Japan’s Economy Grows at Slower Pace as Capex Proves Less Strong
(Bloomberg) -- Japan’s economy expanded at a slower pace in the second quarter than initially reported, as growth in business investment proved less robust than first thought.
Gross domestic product grew at an annualized pace of 1.3% in the three months through June from the previous quarter, revised Cabinet Office data showed Monday, with strong consumer spending the main driver of the expansion. That compared with a preliminary reading of 1.8%. The revised figure matched analysts’ median estimate.
Economists had expected overall growth to be smaller than first estimated after finance ministry figures released last week showed manufacturers cutting back on business investment as escalating trade tensions darken the global outlook. That contrasts with the stance of more domestic-oriented non-manufacturers, which are continuing to ramp up capital spending as they automate processes to cope with a labor shortage.
- Consumer spending has helped power growth this year as exports have fallen due to a slowing global economy and the U.S.-China trade war. Private spending is expected to continue showing strength through the third quarter, before taking a hit from a sales-tax increase in October.
- The U.S.-China trade war is casting a shadow over the global outlook, and by extension the prospects for continued growth in Japan’s trade-dependent economy. Japan is also keen to clinch a trade deal with the U.S. that would avert tariffs on auto imports.
- Still, Japan’s economy has continued to expand despite gloomy forecasts from economists expecting the global slowdown to buckle growth. While the export sector and manufacturers are showing signs of strain, domestic demand and investment by non-manufacturers remain solid for now.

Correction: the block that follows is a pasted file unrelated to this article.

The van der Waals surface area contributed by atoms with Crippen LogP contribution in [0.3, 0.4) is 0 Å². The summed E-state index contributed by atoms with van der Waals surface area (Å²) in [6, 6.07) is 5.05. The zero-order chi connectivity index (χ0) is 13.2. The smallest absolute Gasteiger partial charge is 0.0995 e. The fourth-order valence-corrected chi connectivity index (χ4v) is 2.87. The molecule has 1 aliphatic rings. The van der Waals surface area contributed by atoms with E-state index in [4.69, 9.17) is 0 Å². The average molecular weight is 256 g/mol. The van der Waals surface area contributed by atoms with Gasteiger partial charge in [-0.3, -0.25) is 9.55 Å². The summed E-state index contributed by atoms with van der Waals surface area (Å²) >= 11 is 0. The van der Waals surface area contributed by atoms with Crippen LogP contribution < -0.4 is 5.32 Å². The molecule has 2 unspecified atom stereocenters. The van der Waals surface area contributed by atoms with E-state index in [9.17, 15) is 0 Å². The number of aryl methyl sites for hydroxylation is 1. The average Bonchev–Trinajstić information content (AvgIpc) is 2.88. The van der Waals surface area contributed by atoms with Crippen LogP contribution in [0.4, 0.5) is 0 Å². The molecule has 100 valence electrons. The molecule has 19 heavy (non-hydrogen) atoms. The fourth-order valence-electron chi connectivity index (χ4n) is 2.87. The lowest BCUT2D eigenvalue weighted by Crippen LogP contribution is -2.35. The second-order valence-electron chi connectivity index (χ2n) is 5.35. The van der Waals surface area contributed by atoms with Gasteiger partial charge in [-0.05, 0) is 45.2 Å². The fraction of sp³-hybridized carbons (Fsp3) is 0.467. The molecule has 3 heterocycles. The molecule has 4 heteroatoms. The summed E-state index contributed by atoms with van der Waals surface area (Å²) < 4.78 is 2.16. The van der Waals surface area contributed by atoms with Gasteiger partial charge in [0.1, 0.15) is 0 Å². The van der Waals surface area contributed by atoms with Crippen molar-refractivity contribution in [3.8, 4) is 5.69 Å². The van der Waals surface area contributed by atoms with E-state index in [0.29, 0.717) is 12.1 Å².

- The latest growth data come ahead of a Bank of Japan policy meeting next week where some economists are expecting the central bank to take further easing action to ward off any rises in the yen that could hit companies’ profits and invite downward pressure on prices.
- The growth figures show the economy is holding up while financial markets and the yen remain relatively stable, said Kazuma Maeda, economist at Barclays Securities. “Even possible action by the European Central Bank and the Federal Reserve seems priced in to markets. Considering all these points I think the BOJ will choose not to waste any policy ammunition at the September meeting.”
What Bloomberg’s Economists Say
“In sum, these revisions don’t add up to anything that would challenge our view that the economy remains strong enough to weather a sales-tax hike in October...the main risk we see is the threat of U.S. protectionism hitting Japan’s all-important auto sector.”
--Yuki Masujima, senior economist
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- Business investment rose 0.2% from the previous quarter. Economists forecast was for a 0.7% rise.
- Public investment was revised up to growth of 1.8% from 1.0%, another factor that supported the expansion.
- Private consumption increased 0.6% from the previous quarter in line with a median estimate.
- The current account balance for July was a surplus of 2.0 trillion yen, compared with a 2.05 trillion yen surplus estimated by economists.
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